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Value, growth at reasonable price, long-term horizon, long only
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I am constantly on the lookout for undervalued stocks of great companies with a strong and durable competitive advantage. However, during the past three or four months it has become extremely difficult to find a good company that isn't already overvalued or fair priced.

Having said that, you can easily understand how happy I was when I checked out the recently released 10-Q of Warren Buffett's Berkshire Hathaway (BRK.A, BRK.B) for Q1 of 2013. It seems that Berkshire at its current valuation is a company that offers limited downside risk and decent upside potential.

As of March 31st Berkshire Hathaway had book value of $82 per share. In the last annual letter from Mr. Buffett sent to Berkshire's shareholders he made it clear that he is willing to buy back Berkshire stock up to 120% of its book value. This was also repeated in the company's latest 10-Q. That puts a valuation "floor" for the stock price around $98 per share. That's just 9% below Berkshire's current stock price of $108.64.

Despite the fact that we don't know if or when Mr. Buffett will buy back stock, this "price floor" gives us a clear message that at this level he deems Berkshire is undervalued enough for him to buy as if it was some other company with the traits he likes to see. Given that there is no one that knows Berkshire Hathaway better than him, I believe that we can trust his assessment to be a good one.

Berkshire's upside is based on two factors, a qualitative and a quantitative. The qualitative is that Berkshire is a big collection of businesses that have one thing in common, strong and durable competitive advantages. From Burlington Northern to the Omaha World Herald Berkshire's businesses have some kind of protection against competitors that allows them to enjoy superior returns on their assets even in times of recession or worse.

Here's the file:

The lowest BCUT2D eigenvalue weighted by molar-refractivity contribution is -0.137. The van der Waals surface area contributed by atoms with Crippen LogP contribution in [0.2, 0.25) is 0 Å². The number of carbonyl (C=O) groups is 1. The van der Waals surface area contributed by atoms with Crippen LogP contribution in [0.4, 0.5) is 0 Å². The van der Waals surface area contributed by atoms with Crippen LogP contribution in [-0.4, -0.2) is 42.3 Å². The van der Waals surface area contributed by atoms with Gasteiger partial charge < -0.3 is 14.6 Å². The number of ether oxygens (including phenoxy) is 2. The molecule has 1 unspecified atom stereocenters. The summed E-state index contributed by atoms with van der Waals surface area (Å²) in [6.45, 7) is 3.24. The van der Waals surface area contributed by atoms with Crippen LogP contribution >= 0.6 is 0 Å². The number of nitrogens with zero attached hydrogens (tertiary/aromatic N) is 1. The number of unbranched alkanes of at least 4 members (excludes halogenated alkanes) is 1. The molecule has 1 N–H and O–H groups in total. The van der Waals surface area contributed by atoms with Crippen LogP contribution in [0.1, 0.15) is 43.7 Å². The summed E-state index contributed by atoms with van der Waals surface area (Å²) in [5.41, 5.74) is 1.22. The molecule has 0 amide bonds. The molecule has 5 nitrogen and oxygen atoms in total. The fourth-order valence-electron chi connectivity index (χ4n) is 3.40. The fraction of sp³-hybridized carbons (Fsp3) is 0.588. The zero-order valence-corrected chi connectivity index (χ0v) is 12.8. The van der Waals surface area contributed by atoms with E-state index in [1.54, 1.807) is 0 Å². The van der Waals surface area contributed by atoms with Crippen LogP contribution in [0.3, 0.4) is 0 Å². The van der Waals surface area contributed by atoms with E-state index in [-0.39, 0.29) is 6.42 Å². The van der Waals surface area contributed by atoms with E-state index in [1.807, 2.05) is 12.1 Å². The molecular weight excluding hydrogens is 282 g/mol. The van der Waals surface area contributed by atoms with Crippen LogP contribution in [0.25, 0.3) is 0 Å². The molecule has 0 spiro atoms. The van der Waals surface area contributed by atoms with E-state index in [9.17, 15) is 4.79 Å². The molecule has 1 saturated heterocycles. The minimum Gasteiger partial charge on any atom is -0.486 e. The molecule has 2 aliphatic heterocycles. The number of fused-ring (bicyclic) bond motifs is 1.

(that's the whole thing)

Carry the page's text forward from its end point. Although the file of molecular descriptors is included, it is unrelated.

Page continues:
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The main driver of Berkshire for the last few years in my opinion has been the operating companies that it owns, not its investment returns. And this I believe will continue to be true in the future as Berkshire is growing and becomes too big to just buy pieces of businesses in the stock market.

Given the average 17% growth rate of Berkshire's net operating profits, the company should be broken in two pieces in order to be valued correctly. The operating segment according to DCF valuation is worth approximately $117 in a ten-year horizon. To calculate that I assume a 17% growth rate, 5% discount rate and operating EPS of $6.14 for 2013.

Furthermore, I expect the company to continue making good to great investment decisions even after Mr. Buffett is gone. Todd Combs and Ted Weschler have proven to be two excellent choices as Berkshire's CIOs and given their value approach to investing I expect them to continue to be so. I expect the investment side to contribute around $2 to $3 EPS on average every year during the next decade adding $20 to $30 in Berkshire's current fair value.

Summing up, Berkshire Hathaway's value lies somewhere between $137 to $147 per share, offering 26% to 35% of potential upside for prospective investors. Add to that the limited downside of just 9% and it becomes instantly clear just how good an investment Berkshire Hathaway is.

Disclosure: I have no positions in any stocks mentioned, but may initiate a long position in BRK.B over the next 72 hours. I wrote this article myself, and it expresses my own opinions. I am not receiving compensation for it (other than from Seeking Alpha). I have no business relationship with any company whose stock is mentioned in this article.

Source: Berkshire Hathaway: 35% Of Potential Upside With Just 9% Downside Risk